It sounds obvious, if you want people to listen to you, it is best to show some interest in what they say too. Although these are basic people skills, in reality it is easier said than done.
Most of the time, we don’t listen actively when someone is speaking to us.
We think about something else or what we are going to say next and keep having a conversation with ourselves instead.
Boredom is having to listen to someone talk about himself when I want to talk about me. — Tom Paciorek
Market research is all about listening
Effective listening skills are key to understanding what people want. It’s tempting to start talking about the fantastic services your offer and forget about listening to what others say in your niche market. A bit of market research will help to find out what your potential customers and competitors talk about. What is the buzz about? What are the trendy/controversial topics or issues faced by your customers or potential employers?
Focus on customer needs by using questions to find out more about them. Use open questions starting with ‘what’, ‘when’, or ‘why’ for example. One way to find out online is to use social media by subcribing to blogs or follow relevant people or groups on Twitter and LinkedIn. Offline, there may be relevant networking events or conferences and exhibitions you could attend.
Sales is all about listening
Telesales calls are often perceived as an annoying interruption. Many potential customers have had bad experiences when high-pressure salespeople have tried to push their services without listening to what they wanted. The worse is when callers don’t record the conversation and contact their prospects again, not taking into account what had already been discussed previously.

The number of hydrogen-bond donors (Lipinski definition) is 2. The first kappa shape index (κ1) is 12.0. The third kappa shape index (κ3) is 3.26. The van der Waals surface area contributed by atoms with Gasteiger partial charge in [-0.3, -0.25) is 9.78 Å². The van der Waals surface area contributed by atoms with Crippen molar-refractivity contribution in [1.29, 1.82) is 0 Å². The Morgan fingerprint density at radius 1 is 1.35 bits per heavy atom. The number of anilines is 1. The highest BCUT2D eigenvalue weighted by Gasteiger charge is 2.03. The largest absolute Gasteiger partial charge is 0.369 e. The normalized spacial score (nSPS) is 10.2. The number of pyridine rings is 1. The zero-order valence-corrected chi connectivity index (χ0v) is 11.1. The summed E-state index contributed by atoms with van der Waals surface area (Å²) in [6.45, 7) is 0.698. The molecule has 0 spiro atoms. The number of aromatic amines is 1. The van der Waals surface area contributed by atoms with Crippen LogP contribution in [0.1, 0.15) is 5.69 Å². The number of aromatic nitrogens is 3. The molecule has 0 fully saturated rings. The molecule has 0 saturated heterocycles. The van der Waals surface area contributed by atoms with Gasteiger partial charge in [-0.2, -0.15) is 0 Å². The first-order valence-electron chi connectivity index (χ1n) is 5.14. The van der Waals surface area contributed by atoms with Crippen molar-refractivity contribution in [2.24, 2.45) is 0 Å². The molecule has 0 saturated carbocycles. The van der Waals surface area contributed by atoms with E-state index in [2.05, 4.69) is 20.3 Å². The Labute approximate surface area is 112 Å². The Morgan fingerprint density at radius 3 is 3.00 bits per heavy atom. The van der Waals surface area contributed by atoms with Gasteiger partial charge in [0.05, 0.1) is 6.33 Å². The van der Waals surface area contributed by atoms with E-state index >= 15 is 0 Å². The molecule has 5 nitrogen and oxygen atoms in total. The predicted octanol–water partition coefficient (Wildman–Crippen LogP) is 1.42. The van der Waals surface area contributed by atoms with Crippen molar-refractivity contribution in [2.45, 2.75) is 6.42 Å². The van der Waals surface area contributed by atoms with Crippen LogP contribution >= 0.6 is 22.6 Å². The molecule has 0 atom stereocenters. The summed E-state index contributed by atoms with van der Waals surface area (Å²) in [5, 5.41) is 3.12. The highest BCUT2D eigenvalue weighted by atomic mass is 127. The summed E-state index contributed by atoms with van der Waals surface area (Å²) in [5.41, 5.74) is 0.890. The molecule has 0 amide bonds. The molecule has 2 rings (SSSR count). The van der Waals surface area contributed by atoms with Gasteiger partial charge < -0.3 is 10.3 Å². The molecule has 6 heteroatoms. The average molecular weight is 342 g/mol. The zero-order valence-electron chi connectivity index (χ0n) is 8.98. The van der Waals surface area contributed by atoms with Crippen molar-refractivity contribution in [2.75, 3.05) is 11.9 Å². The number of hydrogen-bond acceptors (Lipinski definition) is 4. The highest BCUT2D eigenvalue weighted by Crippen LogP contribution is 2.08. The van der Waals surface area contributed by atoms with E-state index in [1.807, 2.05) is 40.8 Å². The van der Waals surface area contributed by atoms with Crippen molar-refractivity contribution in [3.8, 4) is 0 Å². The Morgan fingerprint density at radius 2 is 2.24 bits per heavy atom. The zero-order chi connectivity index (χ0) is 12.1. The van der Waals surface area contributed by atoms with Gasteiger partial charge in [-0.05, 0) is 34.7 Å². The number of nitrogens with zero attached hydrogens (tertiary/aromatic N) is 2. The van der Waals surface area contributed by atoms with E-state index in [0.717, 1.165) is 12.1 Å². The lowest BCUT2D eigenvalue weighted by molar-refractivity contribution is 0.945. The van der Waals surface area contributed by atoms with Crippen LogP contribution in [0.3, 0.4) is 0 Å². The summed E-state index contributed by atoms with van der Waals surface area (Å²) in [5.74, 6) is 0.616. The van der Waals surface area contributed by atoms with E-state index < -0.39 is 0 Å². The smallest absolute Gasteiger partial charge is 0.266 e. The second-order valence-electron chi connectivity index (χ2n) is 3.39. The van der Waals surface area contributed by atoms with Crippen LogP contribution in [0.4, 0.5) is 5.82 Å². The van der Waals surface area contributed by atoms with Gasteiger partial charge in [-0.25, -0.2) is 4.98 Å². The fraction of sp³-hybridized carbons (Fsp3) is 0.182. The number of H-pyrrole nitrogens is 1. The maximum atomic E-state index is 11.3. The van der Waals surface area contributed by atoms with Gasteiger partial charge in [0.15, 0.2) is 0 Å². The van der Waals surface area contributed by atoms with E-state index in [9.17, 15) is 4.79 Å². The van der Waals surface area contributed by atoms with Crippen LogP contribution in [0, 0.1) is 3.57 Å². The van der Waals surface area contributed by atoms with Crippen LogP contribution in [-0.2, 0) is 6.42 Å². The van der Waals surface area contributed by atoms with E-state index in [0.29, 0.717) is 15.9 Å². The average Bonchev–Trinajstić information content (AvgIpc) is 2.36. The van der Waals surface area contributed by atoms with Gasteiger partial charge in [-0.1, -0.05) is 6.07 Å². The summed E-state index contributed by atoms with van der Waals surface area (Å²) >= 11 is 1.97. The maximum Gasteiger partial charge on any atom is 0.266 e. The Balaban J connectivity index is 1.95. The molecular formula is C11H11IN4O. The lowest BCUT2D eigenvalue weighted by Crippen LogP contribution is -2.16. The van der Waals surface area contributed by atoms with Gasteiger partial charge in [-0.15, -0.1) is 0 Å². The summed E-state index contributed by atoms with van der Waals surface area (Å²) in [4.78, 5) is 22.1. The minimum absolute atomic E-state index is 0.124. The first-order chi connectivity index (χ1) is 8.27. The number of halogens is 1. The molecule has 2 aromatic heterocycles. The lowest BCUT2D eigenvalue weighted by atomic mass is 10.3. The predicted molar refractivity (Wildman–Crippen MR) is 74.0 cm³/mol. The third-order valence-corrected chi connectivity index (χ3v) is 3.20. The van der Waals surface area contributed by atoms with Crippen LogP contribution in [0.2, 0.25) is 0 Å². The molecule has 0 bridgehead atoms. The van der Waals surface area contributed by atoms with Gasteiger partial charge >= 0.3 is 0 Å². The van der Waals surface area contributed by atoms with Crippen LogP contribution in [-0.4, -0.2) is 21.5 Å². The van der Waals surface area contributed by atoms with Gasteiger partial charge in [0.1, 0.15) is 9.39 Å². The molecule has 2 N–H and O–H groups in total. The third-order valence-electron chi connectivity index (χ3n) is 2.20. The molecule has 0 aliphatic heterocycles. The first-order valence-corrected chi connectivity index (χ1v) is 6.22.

Review your sales and marketing activities and check if you only have a one way dialogue with your audience, or whether you interact and listen to what they say and encourage feedback.
If you really listen to others first, they will be more inclined to listen to you when you want to talk about your services.
Make sure you have finished speaking before your audience has finished listening. — Dorothy Sarnoff
What changes could we make to become better listeners? Let’s discuss.
Photo credit: Freddy the Boy
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